Those fears were soon put to rest as I settled in to play the game. The back and forth between the players, and the fear that your opponent will buy a building out from under you creates plenty of tension. Which strategy do you want to pursue? With the limited number of rounds, you know you won’t get to build everything you want, and so it becomes a game of which path you want to take. Do you focus more on your civilization buildings, which are harder to build but offer more points, or the general buildings which are easier, but are exposed to attacks from opponents? I soon didn’t care that there wasn’t a map in this game, as there was plenty for me to think about just with the cards, as in where on the strip would I put them, would I focus on my own civilization, etc. Even the powers associated with each civilization seemed to fit them thematically, as the Romans definitely conquered a vast empire, and Japan is known for having some of the most beautiful art in the world.

Speaking of artwork, I like the cartoon style of the art. As the game is thinky enough, I like that the lighthearted artwork was used. In fact, I think serious artwork might have been a turnoff, whereas this art drew me in. The components were cute too, with nice wooden pieces that gave it a very tactile feel to it. My only complaint is that some of the chits were cardboard, whereas I would have preferred that all the tokens be wooden. A small thing, but still…

Besides the artwork, the cards were easy to read and understand, and I liked how the faction cards blended with the faction strip, and even the general cards meshed well with all the boards, which was amazing. Indeed, for such a relatively complex game, I found it unusually easy to learn how to play. I’m sure with more play, and with other factions, that there are devastating strategies that each faction can use to mop the floor with any other faction, but the mechanics and rules were relatively easy to learn. The owners of the game had the expansion, and I could easily see plenty of opportunities for more expansions, provided they are able to make them unique enough and yet balanced, especially if as they showed with the Atlanteans they are willing to go into the fictional.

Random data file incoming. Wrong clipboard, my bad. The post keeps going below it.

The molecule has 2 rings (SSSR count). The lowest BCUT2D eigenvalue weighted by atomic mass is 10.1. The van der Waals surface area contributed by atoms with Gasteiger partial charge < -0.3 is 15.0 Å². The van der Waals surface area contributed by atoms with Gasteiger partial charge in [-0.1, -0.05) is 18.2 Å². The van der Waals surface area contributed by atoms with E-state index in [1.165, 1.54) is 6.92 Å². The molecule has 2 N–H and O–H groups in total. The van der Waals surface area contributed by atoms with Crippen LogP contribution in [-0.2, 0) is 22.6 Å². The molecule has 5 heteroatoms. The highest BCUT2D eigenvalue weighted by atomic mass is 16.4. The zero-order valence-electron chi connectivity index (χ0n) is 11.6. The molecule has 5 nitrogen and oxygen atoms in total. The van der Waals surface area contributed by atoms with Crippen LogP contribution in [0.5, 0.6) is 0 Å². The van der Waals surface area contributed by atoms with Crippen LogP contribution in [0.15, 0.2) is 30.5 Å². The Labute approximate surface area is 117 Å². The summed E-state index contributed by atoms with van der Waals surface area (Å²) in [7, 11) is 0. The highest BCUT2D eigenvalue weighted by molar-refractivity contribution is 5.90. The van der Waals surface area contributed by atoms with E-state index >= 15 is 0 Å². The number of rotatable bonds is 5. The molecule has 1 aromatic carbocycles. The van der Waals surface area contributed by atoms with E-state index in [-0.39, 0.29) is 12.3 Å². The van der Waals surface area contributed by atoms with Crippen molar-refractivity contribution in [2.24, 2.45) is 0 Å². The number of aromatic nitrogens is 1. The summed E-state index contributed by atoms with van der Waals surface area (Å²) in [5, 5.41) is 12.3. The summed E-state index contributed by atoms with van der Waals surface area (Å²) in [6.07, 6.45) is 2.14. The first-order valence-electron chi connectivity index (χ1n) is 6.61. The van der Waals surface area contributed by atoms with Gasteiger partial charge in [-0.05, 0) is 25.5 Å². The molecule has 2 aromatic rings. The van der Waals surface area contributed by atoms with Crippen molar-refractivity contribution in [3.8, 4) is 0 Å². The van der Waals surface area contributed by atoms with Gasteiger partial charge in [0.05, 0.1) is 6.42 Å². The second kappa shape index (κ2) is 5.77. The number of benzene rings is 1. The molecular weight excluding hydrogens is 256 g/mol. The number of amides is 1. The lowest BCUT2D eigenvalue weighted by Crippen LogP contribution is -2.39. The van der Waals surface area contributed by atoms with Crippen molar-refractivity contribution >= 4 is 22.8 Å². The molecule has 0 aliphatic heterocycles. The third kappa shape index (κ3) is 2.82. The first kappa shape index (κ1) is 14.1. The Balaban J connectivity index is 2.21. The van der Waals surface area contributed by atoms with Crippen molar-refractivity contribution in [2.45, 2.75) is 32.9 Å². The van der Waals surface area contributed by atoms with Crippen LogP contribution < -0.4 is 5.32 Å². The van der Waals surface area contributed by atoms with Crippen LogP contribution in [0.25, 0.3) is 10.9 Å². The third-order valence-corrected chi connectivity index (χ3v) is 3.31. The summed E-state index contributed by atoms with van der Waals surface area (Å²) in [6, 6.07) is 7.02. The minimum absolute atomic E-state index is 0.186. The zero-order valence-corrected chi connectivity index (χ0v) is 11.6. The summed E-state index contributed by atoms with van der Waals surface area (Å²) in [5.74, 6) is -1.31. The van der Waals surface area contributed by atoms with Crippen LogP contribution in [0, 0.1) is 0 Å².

My only complaint with the game…where it claims the play time is 45-90 minutes…that, is, a, LIE! My group played it at the local library beginning at 1PM, and we had until 5PM to play games. We ended up having to settle for a quick filler game after this, finishing around 4:30. Granted, I was learning the game, and I wasn’t the only first timer, but as previously stated, I learned fairly quickly. We did have four players, but even with some learners, that should at MOST double a game’s length. And this wasn’t the only time. A previous time I was at a gaming group and some of us in the game I was playing were wanting to play a game with someone playing Imperial Settlers in the next room. We played some long games, but we were still after several games being told no, they weren’t finished, and we played another game. In my own game, and in the game I observed at a distance, this game seems to be subject to lots of analysis paralysis. Both games seemed to have people (including myself) taking quite some time to analyze their next move. I think this is because until late in the game, it seemed that resources were tight. I always felt even more limited on spending than in most games, which isn’t a bad thing, but then this is the end result. Maybe it was just us, and with experience and learning the different factions, and the game, better, we could reach the point of being able to breeze through turns and finish a game in under two hours.

Final thoughts: An excellent game that has great art and components and makes you think, and yet can be shown to gamers with relatively little experience, although definitely not an entry level game. But again, be prepared to devote quite a bit more time to it than what the box claims.